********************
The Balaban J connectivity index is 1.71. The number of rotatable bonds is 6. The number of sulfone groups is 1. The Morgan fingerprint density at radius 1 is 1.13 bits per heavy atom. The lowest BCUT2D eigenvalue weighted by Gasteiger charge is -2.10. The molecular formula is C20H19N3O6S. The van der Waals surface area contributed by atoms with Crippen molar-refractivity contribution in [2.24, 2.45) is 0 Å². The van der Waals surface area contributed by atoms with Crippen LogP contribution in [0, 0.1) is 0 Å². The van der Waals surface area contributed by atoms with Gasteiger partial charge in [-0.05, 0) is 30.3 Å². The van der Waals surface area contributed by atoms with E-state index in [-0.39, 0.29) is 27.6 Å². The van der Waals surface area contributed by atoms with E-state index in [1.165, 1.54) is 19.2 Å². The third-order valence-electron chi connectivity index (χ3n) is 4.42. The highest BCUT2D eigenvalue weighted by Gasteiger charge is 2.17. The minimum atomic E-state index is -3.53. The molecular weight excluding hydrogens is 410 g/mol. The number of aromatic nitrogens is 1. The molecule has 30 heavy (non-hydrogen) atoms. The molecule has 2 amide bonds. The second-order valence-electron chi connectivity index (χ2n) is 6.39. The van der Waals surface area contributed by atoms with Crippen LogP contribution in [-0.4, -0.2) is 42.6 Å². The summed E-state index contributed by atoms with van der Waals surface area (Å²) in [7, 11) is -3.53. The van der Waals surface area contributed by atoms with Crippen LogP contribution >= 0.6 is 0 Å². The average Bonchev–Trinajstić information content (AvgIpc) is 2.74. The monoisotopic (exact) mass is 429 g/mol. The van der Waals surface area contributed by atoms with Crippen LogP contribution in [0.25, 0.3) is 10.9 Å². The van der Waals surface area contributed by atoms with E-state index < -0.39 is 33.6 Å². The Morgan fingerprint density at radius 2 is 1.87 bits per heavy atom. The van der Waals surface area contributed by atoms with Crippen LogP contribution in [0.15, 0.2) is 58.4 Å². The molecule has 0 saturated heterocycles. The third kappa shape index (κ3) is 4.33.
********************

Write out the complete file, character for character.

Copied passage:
The Balaban J connectivity index is 1.71. The number of rotatable bonds is 6. The number of sulfone groups is 1. The Morgan fingerprint density at radius 1 is 1.13 bits per heavy atom. The lowest BCUT2D eigenvalue weighted by Gasteiger charge is -2.10. The molecular formula is C20H19N3O6S. The van der Waals surface area contributed by atoms with Crippen molar-refractivity contribution in [2.24, 2.45) is 0 Å². The van der Waals surface area contributed by atoms with Crippen LogP contribution in [0, 0.1) is 0 Å². The van der Waals surface area contributed by atoms with Gasteiger partial charge in [-0.05, 0) is 30.3 Å². The van der Waals surface area contributed by atoms with E-state index in [-0.39, 0.29) is 27.6 Å². The van der Waals surface area contributed by atoms with E-state index in [1.165, 1.54) is 19.2 Å². The third-order valence-electron chi connectivity index (χ3n) is 4.42. The highest BCUT2D eigenvalue weighted by Gasteiger charge is 2.17. The minimum atomic E-state index is -3.53. The molecular weight excluding hydrogens is 410 g/mol. The number of aromatic nitrogens is 1. The molecule has 30 heavy (non-hydrogen) atoms. The molecule has 2 amide bonds. The second-order valence-electron chi connectivity index (χ2n) is 6.39. The van der Waals surface area contributed by atoms with Crippen LogP contribution in [-0.4, -0.2) is 42.6 Å². The summed E-state index contributed by atoms with van der Waals surface area (Å²) in [7, 11) is -3.53. The van der Waals surface area contributed by atoms with Crippen LogP contribution >= 0.6 is 0 Å². The average Bonchev–Trinajstić information content (AvgIpc) is 2.74. The monoisotopic (exact) mass is 429 g/mol. The van der Waals surface area contributed by atoms with Crippen LogP contribution in [0.25, 0.3) is 10.9 Å². The van der Waals surface area contributed by atoms with E-state index < -0.39 is 33.6 Å². The Morgan fingerprint density at radius 2 is 1.87 bits per heavy atom. The van der Waals surface area contributed by atoms with Crippen LogP contribution in [0.15, 0.2) is 58.4 Å². The molecule has 0 saturated heterocycles. The third kappa shape index (κ3) is 4.33.